Vasectomy: What are the problems?

Complications that may occur after vasectomy and their management ar e discussed. Local infections and systemic blood disorders are the majo r contraindications to vasectomy. Inguinal hernia, orchiopexy, hydrocel e, variocele, preexisting scrotal lesions, or a thick, tough scrotum may make vasectomy difficult to perform. Skin discoloration, swelling, and pain are the most common, and the least serious, complications associated with vasectomy. Postoperative pain and swelling can be reduced by prior treatment with steroids. Treatment with an oral enzyme (Chymoral) has markedly reduced bruising, edema, hematomas and postoperative disability. The operative technique used may affect the degree of swelling and pain. Hematoma develops in less than 4% of all vasectomy patients. Hematoma is best prevented by paying careful attention to hemostasis during the operation. The application of ice packs usually stops the bleeding, though reopening of the scrotum and tying of the bleeding vessel may be required. Infection generally occurs in 1-7% of all vasectomy patients. It is estimated that the incidence of sperm granulomas, which are caused by leakage of sperm into surrounding tissues may be as high as 20% in the vas and 15% in the epididymis. Vas fulguration apparently decreases the incidence of sperm granulomas. Epididymitis can be treated by the application of heat and the wearing of a suspensory. Vasectomy has no permanent systemic effects and does not markedly alter testicular function of hormone levels. 50-70% of vasectomized men develop antibodies to sperm through an autoimmune response. These antibodies are of either the agglutinating or immobilizing type. However, some patients develop a cell-mediated immunity to sperm. Failure rates for vasectomy have been as high as 4%, though more effective and less traumatic operative techniques have reduced this rate to less than 1%. Spontaneous rejoining of the ends of the vas is the most common cause for failure of vasectomy. Crushing and tying of the vas may increase the likelihood of recanalization, while the use of tantalum clips may reduce the incidence. Fulguration may be more effective than vas ligation. Vasectomy failure may also result from occlusion of the wrong structure, inadequate occlusion, unprotected coitus following the operation, or an undetected 3rd vasa. There is no physiological evidence that vasectomy affects the body in general or sexual capability. However psychological problems may contraindicate vasectomy. Studies of sexual response after vasectomy are reviewed and tabulated.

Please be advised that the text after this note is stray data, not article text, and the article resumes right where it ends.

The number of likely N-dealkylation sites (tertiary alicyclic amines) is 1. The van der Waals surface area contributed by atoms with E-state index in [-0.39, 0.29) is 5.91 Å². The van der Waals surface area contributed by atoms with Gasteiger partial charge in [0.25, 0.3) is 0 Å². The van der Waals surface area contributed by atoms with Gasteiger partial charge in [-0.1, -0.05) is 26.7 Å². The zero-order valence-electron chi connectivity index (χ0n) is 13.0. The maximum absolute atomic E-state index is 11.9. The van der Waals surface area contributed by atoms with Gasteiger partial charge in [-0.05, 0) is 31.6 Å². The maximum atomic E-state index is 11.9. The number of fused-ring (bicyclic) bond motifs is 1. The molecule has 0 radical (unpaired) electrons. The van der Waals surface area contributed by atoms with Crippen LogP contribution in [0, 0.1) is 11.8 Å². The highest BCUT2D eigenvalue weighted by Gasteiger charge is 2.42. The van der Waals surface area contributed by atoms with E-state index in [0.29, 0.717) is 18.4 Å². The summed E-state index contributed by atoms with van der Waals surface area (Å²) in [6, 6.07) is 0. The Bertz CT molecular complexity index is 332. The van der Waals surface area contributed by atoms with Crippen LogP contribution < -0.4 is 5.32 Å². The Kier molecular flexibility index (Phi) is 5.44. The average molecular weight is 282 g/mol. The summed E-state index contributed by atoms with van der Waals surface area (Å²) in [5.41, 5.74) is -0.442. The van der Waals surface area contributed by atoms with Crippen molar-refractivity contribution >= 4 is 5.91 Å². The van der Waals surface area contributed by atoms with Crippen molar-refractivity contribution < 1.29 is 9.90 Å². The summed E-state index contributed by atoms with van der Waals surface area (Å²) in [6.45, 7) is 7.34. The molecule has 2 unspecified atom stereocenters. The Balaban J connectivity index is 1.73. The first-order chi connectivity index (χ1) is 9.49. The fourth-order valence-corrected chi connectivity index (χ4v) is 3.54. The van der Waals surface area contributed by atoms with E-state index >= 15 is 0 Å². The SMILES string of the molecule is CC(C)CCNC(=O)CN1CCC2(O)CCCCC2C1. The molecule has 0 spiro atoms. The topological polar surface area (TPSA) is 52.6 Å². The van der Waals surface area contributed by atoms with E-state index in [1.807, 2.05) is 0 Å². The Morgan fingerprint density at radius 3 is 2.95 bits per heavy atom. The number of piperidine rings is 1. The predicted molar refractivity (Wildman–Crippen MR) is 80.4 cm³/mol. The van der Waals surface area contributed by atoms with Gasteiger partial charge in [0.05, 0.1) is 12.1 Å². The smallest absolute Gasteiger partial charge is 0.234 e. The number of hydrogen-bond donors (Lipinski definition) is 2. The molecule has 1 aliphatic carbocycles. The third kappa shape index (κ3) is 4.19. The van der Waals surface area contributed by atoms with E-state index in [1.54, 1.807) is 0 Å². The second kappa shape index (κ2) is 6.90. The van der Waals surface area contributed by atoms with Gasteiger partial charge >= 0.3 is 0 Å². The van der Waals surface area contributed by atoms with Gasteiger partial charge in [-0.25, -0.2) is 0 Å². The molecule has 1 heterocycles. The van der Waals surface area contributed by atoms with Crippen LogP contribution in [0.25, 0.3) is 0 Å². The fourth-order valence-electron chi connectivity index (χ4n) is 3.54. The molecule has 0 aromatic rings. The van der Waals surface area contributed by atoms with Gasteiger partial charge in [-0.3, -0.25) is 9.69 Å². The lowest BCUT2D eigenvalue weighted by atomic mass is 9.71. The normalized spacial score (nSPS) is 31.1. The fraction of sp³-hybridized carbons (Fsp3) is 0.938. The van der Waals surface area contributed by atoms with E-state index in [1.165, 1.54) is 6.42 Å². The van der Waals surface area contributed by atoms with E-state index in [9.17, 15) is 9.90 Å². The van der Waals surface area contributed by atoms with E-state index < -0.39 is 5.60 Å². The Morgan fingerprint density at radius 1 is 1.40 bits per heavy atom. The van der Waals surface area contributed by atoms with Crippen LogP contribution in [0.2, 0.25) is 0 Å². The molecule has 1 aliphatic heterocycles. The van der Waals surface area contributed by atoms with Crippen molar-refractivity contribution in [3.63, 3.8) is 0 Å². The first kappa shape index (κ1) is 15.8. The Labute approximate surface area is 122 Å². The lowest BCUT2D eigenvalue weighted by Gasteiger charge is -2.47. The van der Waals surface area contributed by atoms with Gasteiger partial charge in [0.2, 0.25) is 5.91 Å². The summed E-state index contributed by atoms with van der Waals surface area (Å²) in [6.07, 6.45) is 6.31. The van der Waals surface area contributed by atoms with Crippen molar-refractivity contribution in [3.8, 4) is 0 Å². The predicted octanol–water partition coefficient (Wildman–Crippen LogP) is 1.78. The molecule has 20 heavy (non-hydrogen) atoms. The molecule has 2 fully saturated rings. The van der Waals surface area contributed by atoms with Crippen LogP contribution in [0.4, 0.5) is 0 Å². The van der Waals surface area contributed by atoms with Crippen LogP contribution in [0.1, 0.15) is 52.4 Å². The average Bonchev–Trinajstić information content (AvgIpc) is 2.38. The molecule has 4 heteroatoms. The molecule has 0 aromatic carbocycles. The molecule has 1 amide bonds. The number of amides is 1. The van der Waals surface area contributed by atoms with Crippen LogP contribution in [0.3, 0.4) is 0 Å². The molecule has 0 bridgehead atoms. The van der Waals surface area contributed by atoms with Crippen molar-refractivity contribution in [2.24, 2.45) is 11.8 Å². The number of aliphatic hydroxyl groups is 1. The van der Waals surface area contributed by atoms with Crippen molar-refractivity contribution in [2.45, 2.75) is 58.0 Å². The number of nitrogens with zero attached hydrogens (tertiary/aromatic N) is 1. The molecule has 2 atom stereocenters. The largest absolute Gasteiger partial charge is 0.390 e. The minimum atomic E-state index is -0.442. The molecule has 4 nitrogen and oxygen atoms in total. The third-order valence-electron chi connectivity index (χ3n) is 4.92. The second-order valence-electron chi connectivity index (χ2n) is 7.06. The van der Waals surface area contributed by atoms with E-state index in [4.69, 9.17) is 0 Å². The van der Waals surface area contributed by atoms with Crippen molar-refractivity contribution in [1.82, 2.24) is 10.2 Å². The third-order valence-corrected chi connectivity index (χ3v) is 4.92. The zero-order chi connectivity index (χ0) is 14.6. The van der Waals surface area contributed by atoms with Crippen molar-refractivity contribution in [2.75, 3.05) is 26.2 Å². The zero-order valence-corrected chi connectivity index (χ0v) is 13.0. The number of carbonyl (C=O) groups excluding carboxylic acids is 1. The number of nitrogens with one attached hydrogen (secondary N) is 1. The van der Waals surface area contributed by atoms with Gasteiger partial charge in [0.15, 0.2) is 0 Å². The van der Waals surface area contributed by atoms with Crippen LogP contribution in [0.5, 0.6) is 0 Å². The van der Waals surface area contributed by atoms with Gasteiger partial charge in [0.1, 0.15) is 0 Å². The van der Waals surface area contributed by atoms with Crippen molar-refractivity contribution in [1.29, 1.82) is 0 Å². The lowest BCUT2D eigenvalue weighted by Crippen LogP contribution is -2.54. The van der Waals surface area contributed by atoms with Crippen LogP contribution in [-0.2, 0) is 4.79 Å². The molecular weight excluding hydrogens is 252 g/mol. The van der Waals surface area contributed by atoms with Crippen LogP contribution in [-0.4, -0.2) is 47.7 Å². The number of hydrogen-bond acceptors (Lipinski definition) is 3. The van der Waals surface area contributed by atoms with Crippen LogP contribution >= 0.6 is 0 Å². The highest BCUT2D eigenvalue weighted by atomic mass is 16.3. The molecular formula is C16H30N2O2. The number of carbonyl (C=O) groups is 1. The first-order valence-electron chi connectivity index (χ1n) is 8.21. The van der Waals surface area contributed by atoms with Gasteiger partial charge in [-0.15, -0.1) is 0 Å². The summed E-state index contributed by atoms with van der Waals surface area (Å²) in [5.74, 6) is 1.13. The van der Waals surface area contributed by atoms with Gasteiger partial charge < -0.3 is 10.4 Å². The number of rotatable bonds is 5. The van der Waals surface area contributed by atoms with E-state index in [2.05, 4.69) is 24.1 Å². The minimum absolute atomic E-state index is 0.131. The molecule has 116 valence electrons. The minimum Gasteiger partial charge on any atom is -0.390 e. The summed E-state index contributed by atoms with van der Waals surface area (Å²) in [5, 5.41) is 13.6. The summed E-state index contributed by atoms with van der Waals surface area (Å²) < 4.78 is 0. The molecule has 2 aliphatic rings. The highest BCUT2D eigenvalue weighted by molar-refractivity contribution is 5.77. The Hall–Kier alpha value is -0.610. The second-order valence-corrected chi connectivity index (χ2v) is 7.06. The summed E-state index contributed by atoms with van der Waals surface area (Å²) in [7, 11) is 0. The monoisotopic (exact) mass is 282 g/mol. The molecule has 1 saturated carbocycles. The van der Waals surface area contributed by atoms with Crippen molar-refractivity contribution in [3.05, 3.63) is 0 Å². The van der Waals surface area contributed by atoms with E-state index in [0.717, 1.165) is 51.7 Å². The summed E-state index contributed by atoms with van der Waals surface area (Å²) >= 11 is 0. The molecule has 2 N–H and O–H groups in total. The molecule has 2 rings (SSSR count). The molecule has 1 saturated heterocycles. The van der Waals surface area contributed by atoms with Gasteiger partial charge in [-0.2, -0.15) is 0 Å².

Johns Hopkins Bloomberg School of Public Health,Center for Communication Programs,Population Information Program